- Hardcover: 236 pages
- Publisher: Wiley-Blackwell; 1 edition (April 26, 2010)
- Language: English
- ISBN-10: 1405122919
- ISBN-13: 978-1405122917
- Product Dimensions: 7.1 x 0.8 x 10 inches
- Shipping Weight: 1.4 pounds (View shipping rates and policies)
- Average Customer Review: 1 customer review
- Amazon Best Sellers Rank: #3,909,322 in Books (See Top 100 in Books)
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Sex: Vice and Love from Antiquity to Modernity 1st Edition
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“The book is helpfully provocative and certainly helps to explain the enduring appeal of Grecece and Rome in contemporary (erotic) culture.” (INTAMS review - Journal for the Study of Marriage & Spirituality, 18 January 2012)"Recommended. Graduate students/faculty." (Choice, 1 March 2011)
"This book is enjoyable and informative . . . it would be of especial interest to students of reception studies and the history of sexuality, but there is also much material that is useful to the classical scholar". (Bmcreview, 26 April 2011)
"It is because of the personal narratives - as well as the sophistication, wit and learning of the whole enterprise - that this book is highly recommended reading." (Times Higher Education, 30 October 2010)
"This is a sharply witty and provocative guide to ancient sexual transgression - and to our modern fantasies, dreams and projections about Greek love and Roman orgies." Simon Goldhill, Cambridge University
“From George Washington unclad as a Roman prince, to the cult of Plato’s Symposium in nineteenth-century England, to cinematographic fantasies of Roman orgies, Alastair Blanshard explores how the Moderns became fascinated with classical sex, Roman vice and Greek love. Often ironic, never naive and always a pleasure, this book reveals the enduring appeal of Greece and Rome in our erotic culture.”
Giulia Sissa, University of California at Los Angeles
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For instance, Blanshard sets out to examine why it is that there is such a strong certainty that those ancient Romans were up to such a high degree of naughtiness. He says that "even the most cursory survey of catalogs of pornographic film titles will reveal no end of classically-themed erotica," and his own cursory survey includes _Serenity's Roman Orgy_ (2001) and _Caligula and His Boys_ (2003). (Blanshard's book is probably the only one I have read that jumbles references to porn titles on one hand and Suetonius, Aristotle, and so on, on the other.) Blanshard's chapter on orgies is an eye-opener. Everyone knows how those Romans had orgies complete with grapes, and everyone is just wrong. There is scant evidence that there was ever such a thing. "The Romans never routinely engaged in sexual orgies and would have been appalled that we thought that they did." Any references to orgies indicate one-off affairs rather than patterns of behavior. It is amusing that Blanshard gives an example of how Marcus Minucius Felix in the third century AD shows how the pagans described orgy activities of those demented Christians. When it came time for the Christians to take their revenge on the pagans, accusing them of orgies was just the thing, a concupiscent way of getting revenge and telling naughty stories, too. The other main theme in Blanshard's book is the difficulty of understanding homosexuality by trying to look at "Greek Love." The Greeks did have a tradition of discoursing about male - male relationships that would make such relationships seem a marker of Greek culture, but Blanshard says, "The notion that homosexuality was in some senses intrinsically Hellenic would have come as a surprise to the Greeks." Greek love was a cultural manifestation that we have difficulty in understanding, and can be interpreted in many ways. Blanshard traces its historical interpretations. There wasn't much made of it in medieval times because people were busy talking about the horrors of sodomy, and that so settled the question that it silenced any other discussion of male - male sexual relations. Blanshard traces how Plato's teachings about Greek love were rediscovered in the Renaissance, with a vital discussion between two particular intellectuals highlighting them and bringing Plato's other writings to the fore. The vehemence of the discussion is amazing, with one side seeing Plato as the source of all Christian heresies. In the Enlightenment, a stock figure for satire was the humanist teacher who uses instruction in the classics as a cover for seducing students, with pornographic novels showing masters giving hands-on instruction to demonstrate the Latin words for "underneath," "backwards," and so on. Blanshard includes an account of Sapphic love, and the use of ideas about Sappho (about whom there is almost nothing known for certain) to denigrate Marie Antoinette, an example of male anxiety being assuaged by derogation.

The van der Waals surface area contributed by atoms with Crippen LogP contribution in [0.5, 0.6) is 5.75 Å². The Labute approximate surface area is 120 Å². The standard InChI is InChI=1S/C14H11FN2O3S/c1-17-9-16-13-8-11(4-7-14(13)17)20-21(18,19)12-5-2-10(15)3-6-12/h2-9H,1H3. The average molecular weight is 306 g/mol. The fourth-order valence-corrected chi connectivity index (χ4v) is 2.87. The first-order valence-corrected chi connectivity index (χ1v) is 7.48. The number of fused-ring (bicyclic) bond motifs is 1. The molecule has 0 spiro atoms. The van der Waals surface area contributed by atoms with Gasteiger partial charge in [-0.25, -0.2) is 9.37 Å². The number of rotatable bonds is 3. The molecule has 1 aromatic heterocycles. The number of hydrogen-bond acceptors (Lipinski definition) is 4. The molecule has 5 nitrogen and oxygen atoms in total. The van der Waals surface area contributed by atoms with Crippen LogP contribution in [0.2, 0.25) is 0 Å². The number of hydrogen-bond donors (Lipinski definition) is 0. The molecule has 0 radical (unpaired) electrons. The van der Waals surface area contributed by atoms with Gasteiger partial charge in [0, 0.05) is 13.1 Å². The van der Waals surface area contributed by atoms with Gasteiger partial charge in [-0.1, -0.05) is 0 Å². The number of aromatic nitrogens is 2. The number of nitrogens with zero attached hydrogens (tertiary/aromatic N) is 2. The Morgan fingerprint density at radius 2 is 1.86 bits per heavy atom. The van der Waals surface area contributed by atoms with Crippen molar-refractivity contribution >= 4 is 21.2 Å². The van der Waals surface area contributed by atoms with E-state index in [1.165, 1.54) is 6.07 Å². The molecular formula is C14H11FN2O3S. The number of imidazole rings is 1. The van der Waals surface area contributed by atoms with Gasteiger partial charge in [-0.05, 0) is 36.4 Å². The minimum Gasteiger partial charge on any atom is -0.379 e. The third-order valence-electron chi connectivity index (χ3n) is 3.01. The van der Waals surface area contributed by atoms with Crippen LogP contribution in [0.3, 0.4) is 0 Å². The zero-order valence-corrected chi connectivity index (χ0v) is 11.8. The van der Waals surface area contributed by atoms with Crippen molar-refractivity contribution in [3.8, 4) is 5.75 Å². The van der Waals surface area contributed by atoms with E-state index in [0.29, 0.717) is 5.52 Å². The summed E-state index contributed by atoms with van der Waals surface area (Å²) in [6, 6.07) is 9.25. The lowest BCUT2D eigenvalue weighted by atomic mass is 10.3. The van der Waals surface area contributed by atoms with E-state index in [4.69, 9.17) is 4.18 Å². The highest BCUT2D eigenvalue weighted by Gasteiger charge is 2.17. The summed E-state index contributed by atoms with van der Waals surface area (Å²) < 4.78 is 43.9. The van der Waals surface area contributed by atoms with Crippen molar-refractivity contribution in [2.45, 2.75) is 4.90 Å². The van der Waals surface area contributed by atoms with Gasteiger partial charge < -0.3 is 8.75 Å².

Blanshard has given a broad picture of ideas of sexuality in the ancient world, but also a history of how those ideas have affected us even to the present; his epilogue has two professors arguing about Plato in a Colorado courtroom in 1993. Blanshard's book is obviously the production of an academic, but the heavily-referenced pages offer surprise, not stuffiness. In a box about Ganymede, Blanshard explains that you can find a modern porn version of the erotic encounters of that desirable youth with Zeus, Hermes, Ares, and Apollo, with illustrations that "suggest that Ares would not have looked out of place in a San Francisco leather bar." Another box has an extended evaluation of the 1979 film _Caligula_, Penthouse's $17 million entry into art porn, about which Blanshard sniffs, "There is a problem in equating ancient Rome with nothing but sex." There was more than sex going on in the ancient world, but the sex that was there, and the ideas about it, Blanshard shows, are still on our minds a couple of millennia later.